There may not be such a thing as a free lunch, but there are plenty of cheap lunches. Fast food everywhere. Whether you’re in the heart of a city or driving along a secluded highway, one thing stays the same: the Golden Arches are always close by.
Through thick and thin, fast food is an undeniable component of Western culture and diets. According to the Centers for Disease Control and Prevention (CDC), more than 36% of adults in the United States ate fast food on any given day between 2013 and 2016. Fast-forward a few years later, fast food became more and more popular during the COVID-19 pandemic. A window to drive through a car is even more tempting when indoor dining is a potential health hazard.
Nor is the impact of the pandemic showing any signs of slowing down. If anything, the demand for fast food in the US continues to grow. The first quarter of 2021 saw fast food restaurants achieve a 33.06% increase in customer traffic.
It’s easy to explain why fast food is so popular. They’re convenient, affordable, and in most cases, delicious, too. It also largely bypasses the income brackets. A study published in the Journal of Economics and Human Biology, which analyzed the eating habits of 8,000 Americans of different income levels, found minimal differences in fast food consumption. Across all income levels, 79% of people ate fast food at least once a week.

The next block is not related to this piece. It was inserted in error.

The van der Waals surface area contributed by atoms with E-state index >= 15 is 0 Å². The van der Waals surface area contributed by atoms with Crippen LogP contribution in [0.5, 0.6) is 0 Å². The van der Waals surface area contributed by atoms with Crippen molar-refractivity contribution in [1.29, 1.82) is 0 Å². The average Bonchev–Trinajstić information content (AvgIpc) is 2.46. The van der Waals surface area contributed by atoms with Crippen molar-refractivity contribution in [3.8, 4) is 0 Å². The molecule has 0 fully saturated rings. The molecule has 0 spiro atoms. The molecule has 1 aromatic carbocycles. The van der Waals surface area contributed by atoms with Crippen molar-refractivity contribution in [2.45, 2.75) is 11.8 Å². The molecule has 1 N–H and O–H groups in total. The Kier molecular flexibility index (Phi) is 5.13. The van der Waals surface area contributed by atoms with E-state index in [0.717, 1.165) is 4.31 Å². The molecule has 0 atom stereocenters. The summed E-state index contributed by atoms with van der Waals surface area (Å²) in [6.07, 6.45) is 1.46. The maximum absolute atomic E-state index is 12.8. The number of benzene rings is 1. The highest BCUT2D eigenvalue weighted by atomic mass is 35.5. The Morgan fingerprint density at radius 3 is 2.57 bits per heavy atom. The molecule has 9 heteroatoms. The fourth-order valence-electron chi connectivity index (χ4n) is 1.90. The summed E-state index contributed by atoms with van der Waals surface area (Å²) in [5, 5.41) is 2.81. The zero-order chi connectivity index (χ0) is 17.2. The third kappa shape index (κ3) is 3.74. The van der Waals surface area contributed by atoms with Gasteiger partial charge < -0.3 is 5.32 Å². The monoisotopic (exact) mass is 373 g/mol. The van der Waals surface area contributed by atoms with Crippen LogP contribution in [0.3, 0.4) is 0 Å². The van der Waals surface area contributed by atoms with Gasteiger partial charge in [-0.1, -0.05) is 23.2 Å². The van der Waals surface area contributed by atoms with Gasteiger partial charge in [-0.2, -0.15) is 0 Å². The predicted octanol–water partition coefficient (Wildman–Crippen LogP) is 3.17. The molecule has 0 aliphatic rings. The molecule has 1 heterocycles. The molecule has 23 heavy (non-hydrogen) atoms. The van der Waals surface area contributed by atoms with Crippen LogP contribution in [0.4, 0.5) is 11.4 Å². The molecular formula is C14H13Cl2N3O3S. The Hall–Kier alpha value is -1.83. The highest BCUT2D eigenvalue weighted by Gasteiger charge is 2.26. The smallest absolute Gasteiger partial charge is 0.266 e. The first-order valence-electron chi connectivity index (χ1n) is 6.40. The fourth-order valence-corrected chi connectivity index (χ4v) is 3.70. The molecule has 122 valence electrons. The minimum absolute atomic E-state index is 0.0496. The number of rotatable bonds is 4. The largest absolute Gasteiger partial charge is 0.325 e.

Of course, there is also a dark side to fast food. The adverse health effects of eating these highly processed items on a regular basis are well documented. Taste and comfort are setting the stage for obesity, diabetes and heart disease tomorrow.
Besides the obvious nutritional concerns, fast food has also been linked to a number of surprising and unexpected negative side effects. For example, a study published in Psychological Science reports an association between exposure to fast food and impatience. Another research project published in Public Health Nutrition found that people who eat fast food are 51% more likely to feel depressed.
Even junk food can drain your brain. One study published in Clinical Pediatrics found that eating more junk food was linked to lower academic scores in middle school.
Are you starting to rethink your lunch plans today? We are just scratching the surface. Keep reading to learn five unappealing facts about the fast food industry.
Research published by Consumer Reports this spring discovered high levels of chemicals called PFAs (per- and polyfluoroalkyl substances) in the wrappers and packaging used by many national fast food chains.